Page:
Set amongst seven acres of hilly vineyards with outdoor and indoor infinity swimming pools, this well-appointed two Michelin star property is the swankiest pick in the city. The on-site Dick’s Bar has live music on Thursdays, Fridays, and Saturdays from 9:30 pm until midnight.
Where to Eat in Porto
Known for its seafood and wide variety of spices, Portuguese food is Mediterranean food at its finest! I’ve rounded up 10 Local Foods to Try in Portugal and highly recommend you taste some of these local dishes during your trip.
Porto is home to amazing wine, so be sure to check out the neighborhood of Vila Nova de Gaia, across the river, for the best wine cellars.
Here are the top restaurants in Porto!
Antiqvvm is considered one of the top fine dining restaurants in Porto. It earned its Michelin star in 2016 and serves up delicious Mediterranean cuisine using only premium seasonal produce. You can choose from multi-course tasting menus or a la carte.
Casa de Chá da Boa NovaPortuguese, Seafood
Casa de Chá da Boa Nova is set dramatically on the rugged coast of Leça da Palmeira. You’ll have incredible ocean views as you enjoy some of the best food in Porto. Choose from three tasting menus and get ready to dine on lobster and a glass of Port wine for dessert.
Leitaria da Quinta do PaçoBakery
Leitaria da Quinta do Paço is where you can find some of the best eclairs in Porto. Stick to the classic dark chocolate or try something more adventurous like banana mousse or passion fruit! If you’re not a fan of eclairs, there’s plenty of other traditional Portuguese pastries you can try like pasteis de nata, the famous custard pie!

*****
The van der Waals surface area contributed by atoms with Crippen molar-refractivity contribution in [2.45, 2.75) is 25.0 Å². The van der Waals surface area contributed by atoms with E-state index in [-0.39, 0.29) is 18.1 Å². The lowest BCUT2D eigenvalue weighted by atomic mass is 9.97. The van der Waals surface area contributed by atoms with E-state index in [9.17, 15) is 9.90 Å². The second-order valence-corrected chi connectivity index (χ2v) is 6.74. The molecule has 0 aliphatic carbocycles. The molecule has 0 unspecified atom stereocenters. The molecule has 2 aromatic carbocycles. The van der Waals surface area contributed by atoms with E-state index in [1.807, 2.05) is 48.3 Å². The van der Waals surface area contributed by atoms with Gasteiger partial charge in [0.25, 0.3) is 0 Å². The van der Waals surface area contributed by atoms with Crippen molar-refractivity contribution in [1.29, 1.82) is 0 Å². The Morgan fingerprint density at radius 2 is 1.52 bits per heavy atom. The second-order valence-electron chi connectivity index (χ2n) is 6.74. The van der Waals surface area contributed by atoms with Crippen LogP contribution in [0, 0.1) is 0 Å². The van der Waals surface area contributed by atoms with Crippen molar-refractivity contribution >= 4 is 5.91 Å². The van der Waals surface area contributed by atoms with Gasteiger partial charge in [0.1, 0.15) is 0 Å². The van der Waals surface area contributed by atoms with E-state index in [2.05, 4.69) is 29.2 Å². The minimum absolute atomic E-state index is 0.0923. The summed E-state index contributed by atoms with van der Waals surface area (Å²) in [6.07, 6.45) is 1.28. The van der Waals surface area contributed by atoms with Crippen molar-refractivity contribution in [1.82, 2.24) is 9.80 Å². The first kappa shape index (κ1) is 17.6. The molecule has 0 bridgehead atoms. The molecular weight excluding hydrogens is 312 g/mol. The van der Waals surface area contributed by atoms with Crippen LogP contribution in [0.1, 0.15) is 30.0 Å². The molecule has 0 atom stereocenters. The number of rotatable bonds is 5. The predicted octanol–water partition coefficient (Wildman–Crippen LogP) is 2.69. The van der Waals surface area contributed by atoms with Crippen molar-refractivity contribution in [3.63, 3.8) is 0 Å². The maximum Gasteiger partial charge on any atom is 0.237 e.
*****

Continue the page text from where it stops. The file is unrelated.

What to Do in Porto
There’s a reason that Porto made it on the UNESCO World Heritage list—every corner is full of historic, Portuguese charm. You can spend hours wandering the cobbled streets, relaxing by the Douro, or hopping from wine cellar to wine cellar. There’s a heavy emphasis on history, art, culture, and food in Porto—and there’s something for every traveler to discover.
Here are the top activities in Porto!
Clérigos Tower is easily the most iconic site in Porto. Located beside the baroque Clérigos Church, this 250-foot tall tower (also known as Torre dos Clérigos in Portuguese) offers the best view of the city so bring your camera– and your walking shoes! It’s 200 steps up to the top.
Ponte de Dom Luis I, the bridge linking Porto and Gaia, is a site to see in and of itself. It is the perfect vantage to both sides of the metro and I’d recommend going during sunset so you can watch the city light up. If you take the cable car in Gaia, you can walk the upper level of the bridge back to Porto.
The 19th century Crystal Palace Gardens, or the Jardins do Palácio de Cristal, is a picture perfect spot to spend a sunny day. Wander the paths and wind through the fountains and lush landscape as you take in the views of the Douro River.
Ribeira is one neighborhood where you can just wander around all day long. Its riverfront square, called Praça da Ribeira, is a tourist fave and it’s easy to see why. Nab some photo ops at the fountain then just explore without a plan.
Porto is famous for its wine. If you want to learn more about how its made and the type of wines available, sign up for a Porto wine tour, you can also go on a day trip to the Green Wine Region. It’s only an hour outside of Porto and you can taste some spectacular green wines, such as Soalheiro and Quinta do Ameal.
Livaria Lello is one of the most beautiful bookstores in the world. Plus, did you know that JK Rowling used to hang around here when she started writing her Harry Potter series? There is a cover charge to enter, but it’s totally worth it if you’re a book nerd like me.
You’ve probably seen the Azulejo tiles all over Instagram. The titles are unique to Portugal and are used to decorate buildings, streets, and homes. Porto is one of the best cities in the country to see the tiles. Some of the most popular mosaics in the city include Estação São Bento, the Igreja de Santo Ildefonso, and the Igreja do Carmo